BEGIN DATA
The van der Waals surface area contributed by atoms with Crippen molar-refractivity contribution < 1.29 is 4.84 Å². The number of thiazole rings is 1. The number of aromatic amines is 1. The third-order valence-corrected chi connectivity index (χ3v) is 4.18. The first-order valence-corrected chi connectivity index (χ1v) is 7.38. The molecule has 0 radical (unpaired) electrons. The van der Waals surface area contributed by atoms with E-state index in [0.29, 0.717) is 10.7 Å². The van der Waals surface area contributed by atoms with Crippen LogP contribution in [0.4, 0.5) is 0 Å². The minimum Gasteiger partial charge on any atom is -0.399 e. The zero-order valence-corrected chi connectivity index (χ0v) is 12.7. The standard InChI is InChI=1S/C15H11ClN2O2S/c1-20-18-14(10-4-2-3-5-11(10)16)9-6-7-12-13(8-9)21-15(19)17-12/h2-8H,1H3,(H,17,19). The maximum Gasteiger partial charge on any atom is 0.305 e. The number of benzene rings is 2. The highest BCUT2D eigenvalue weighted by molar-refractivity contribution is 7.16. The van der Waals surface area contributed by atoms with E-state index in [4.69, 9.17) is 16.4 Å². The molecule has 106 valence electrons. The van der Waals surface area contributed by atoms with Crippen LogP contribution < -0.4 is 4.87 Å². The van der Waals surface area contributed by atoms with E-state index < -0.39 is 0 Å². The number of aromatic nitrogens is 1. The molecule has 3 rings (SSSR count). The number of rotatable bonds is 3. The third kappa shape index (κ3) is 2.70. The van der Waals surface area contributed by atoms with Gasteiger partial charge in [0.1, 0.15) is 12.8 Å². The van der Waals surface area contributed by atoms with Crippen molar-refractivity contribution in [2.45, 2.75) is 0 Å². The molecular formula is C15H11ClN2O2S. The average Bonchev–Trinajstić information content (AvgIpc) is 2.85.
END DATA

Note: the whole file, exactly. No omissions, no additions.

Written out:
The van der Waals surface area contributed by atoms with Crippen molar-refractivity contribution < 1.29 is 4.84 Å². The number of thiazole rings is 1. The number of aromatic amines is 1. The third-order valence-corrected chi connectivity index (χ3v) is 4.18. The first-order valence-corrected chi connectivity index (χ1v) is 7.38. The molecule has 0 radical (unpaired) electrons. The van der Waals surface area contributed by atoms with E-state index in [0.29, 0.717) is 10.7 Å². The van der Waals surface area contributed by atoms with Crippen LogP contribution in [0.4, 0.5) is 0 Å². The minimum Gasteiger partial charge on any atom is -0.399 e. The zero-order valence-corrected chi connectivity index (χ0v) is 12.7. The standard InChI is InChI=1S/C15H11ClN2O2S/c1-20-18-14(10-4-2-3-5-11(10)16)9-6-7-12-13(8-9)21-15(19)17-12/h2-8H,1H3,(H,17,19). The maximum Gasteiger partial charge on any atom is 0.305 e. The number of benzene rings is 2. The highest BCUT2D eigenvalue weighted by molar-refractivity contribution is 7.16. The van der Waals surface area contributed by atoms with E-state index in [4.69, 9.17) is 16.4 Å². The molecule has 106 valence electrons. The van der Waals surface area contributed by atoms with Crippen LogP contribution < -0.4 is 4.87 Å². The van der Waals surface area contributed by atoms with E-state index < -0.39 is 0 Å². The number of aromatic nitrogens is 1. The molecule has 3 rings (SSSR count). The number of rotatable bonds is 3. The third kappa shape index (κ3) is 2.70. The van der Waals surface area contributed by atoms with Gasteiger partial charge in [0.1, 0.15) is 12.8 Å². The van der Waals surface area contributed by atoms with Crippen molar-refractivity contribution in [2.45, 2.75) is 0 Å². The molecular formula is C15H11ClN2O2S. The average Bonchev–Trinajstić information content (AvgIpc) is 2.85.